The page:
Learning as a success factor

Learning as a success factor

LerenendeOrg.ENG.2017.jpgFriday 16 June 2017

How to keep up our employees in this age of rapid IT-developments and digitalization? How to guarantee employability? What to expect from our employees and what is the employers’ responsibility? This theme session ‘The Learning Organization’ was initiated by CC Labour Market & Education to explore all kind of such issues.

René Steenvoorden, Global Chief Digital Officer of Randstad hosted this theme session last Tuesday June the 15th. After a short introduction of all attendees, it turned out there is an urgent need to share knowledge to keep employees’ skills and competences aligned to the continuously changes due to digitalization. The speakers provided us with their theoretical insights, while the participants of the session underlined the urge of the problem with their practical examples. 

René Steenvoorden presented the impact of digitalization regarding the recruitment and selection process within Randstad. It’s hard to find suitable candidates because of the growing scarcity on the labour market for IT employess. By using technology, it is possible to apply a more personal touch to approach candidates. Besides that, technology can enrich their personal profiles with new data. However, every individual country needs a different approach due to legislation and culture.  

All changes in our society, dictated by digitalization and affected by concerns about our climate, the sense of urgency about the need to change and also the willing to change is growing. The most important competence needed to accomplish this, is learning! Robert-Jan Simons (Director ‘Visie op Leren’, emerity professor Utrecht University) showed us how to make this happen from the perspective of his Vision on Learning. Accompanied by several examples he outlined how the mindset and mind shift of people work. The concept of learning within an organization usually is arranged by traditional guidelines. His vision on learning describes continuously learning for everybody. Upon appointment an employer should challenge and energize a new employee to always keep his or her drive to learn. This will encourage employees to keep on learning during their employment and to keep up with all the changes. This will prevent the uncomfortable situation for organizations to have employees who don’t learn (and vary and grow) and at the end not able are to face all the changes. 

Implicit learning is a theory to apply in daily practice. By arranging essential experiences and tempting the employees to attend those experiences. In small steps the process of learning comes to a higher level. It’s important to reflect the learning experience afterwards with an inspirational expert. Avoid phrasing targets before starting the learning process. But point out afterwards that you’ve learned to do (or not do) something in a certain manner. Examples to apply this kind of learning are: problem solving, decision making, advising, designing, researching, working together, etc.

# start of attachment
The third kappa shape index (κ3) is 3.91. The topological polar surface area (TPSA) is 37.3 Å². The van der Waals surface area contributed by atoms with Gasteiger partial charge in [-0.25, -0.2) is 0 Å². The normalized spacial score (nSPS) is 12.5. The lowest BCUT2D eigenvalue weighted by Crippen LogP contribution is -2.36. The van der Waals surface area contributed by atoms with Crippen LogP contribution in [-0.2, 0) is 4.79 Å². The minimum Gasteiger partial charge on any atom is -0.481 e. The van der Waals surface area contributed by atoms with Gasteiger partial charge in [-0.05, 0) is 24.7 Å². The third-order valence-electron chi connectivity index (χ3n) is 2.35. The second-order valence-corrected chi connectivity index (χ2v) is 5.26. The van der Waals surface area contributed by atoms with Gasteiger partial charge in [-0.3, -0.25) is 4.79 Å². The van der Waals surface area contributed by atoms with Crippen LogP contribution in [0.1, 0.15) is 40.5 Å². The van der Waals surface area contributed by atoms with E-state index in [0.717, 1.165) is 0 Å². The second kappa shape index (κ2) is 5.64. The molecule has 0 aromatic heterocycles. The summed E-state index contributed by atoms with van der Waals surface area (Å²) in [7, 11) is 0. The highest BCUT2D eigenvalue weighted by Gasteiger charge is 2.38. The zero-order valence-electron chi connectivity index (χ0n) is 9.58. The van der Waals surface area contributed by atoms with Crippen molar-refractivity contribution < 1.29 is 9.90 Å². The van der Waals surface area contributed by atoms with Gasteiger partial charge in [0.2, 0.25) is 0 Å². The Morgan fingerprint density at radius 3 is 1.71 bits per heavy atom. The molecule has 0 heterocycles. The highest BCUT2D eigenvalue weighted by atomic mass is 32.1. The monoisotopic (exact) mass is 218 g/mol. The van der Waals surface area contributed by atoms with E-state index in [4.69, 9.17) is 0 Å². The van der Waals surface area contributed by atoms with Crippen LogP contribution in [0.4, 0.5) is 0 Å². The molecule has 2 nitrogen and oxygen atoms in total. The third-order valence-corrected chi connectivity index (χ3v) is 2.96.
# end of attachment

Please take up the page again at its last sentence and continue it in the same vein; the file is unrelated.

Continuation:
The third speaker, Jan Rijken (Director, Crossknowledge Learning Institute) introduced several researches and publications about "Are you ready for the digital future". All jobs of the near future have a strong focus on IT. Unfortunately the necessarily skills needed aren’t available. About 40% of all EU employees has a lack of digital skills and 14% doesn’t have any experience at all. Examples of digital skills are shown in the chart below.  

The importance of implementing a Learning Department within the organization will grow and can be used to recruit high potentials and ambitious candidates. Appealing assets could be the presence of a Business School and a Chief Learning Officer within your company. Jan Rijken highlighted the components of the strategy which fits in such a learning environment. ‘Practise what you preach’ is very important and a basic asset within Learning Leadership. Be aware it’s all about the person and not about the technology. To make this happen it is necessary for the CIO, HR and the L&D Officer to work closely together.    

Some takeaway’s of this Theme Session – The Learning Organization:

  1. Invite candidates during the selection process to be creative, for example: make a short movie about themselves and how they would shape the job they are applying for.
  2. Add digitalization to your recruitment and selection process. There are numerous possibilities to apply.
  3. Say goodbye to long term plans about learning. Emphasize learning itself, and make Implicit Learning leading.
  4. Think about appointing a Chief Learning Offer, a Business School, an internal Academy or a learning community.
  5. Just in time, just enough – take small steps at a time.
  6. Get rid of the traditional ideas about difference in salary of a manager and an employee. Everyone has their own talents and qualities.
  7. Match a junior with a senior employee, to be inspired in both directions and open up for change necessary to work successfully together.
  8. Make sure you have a good branding strategy to promote your Academy/Business School for recruiting.
  9. Establish a digital competence framework for your organization.
  10. Discuss with your employees how they see their own development and responsibility in learning.

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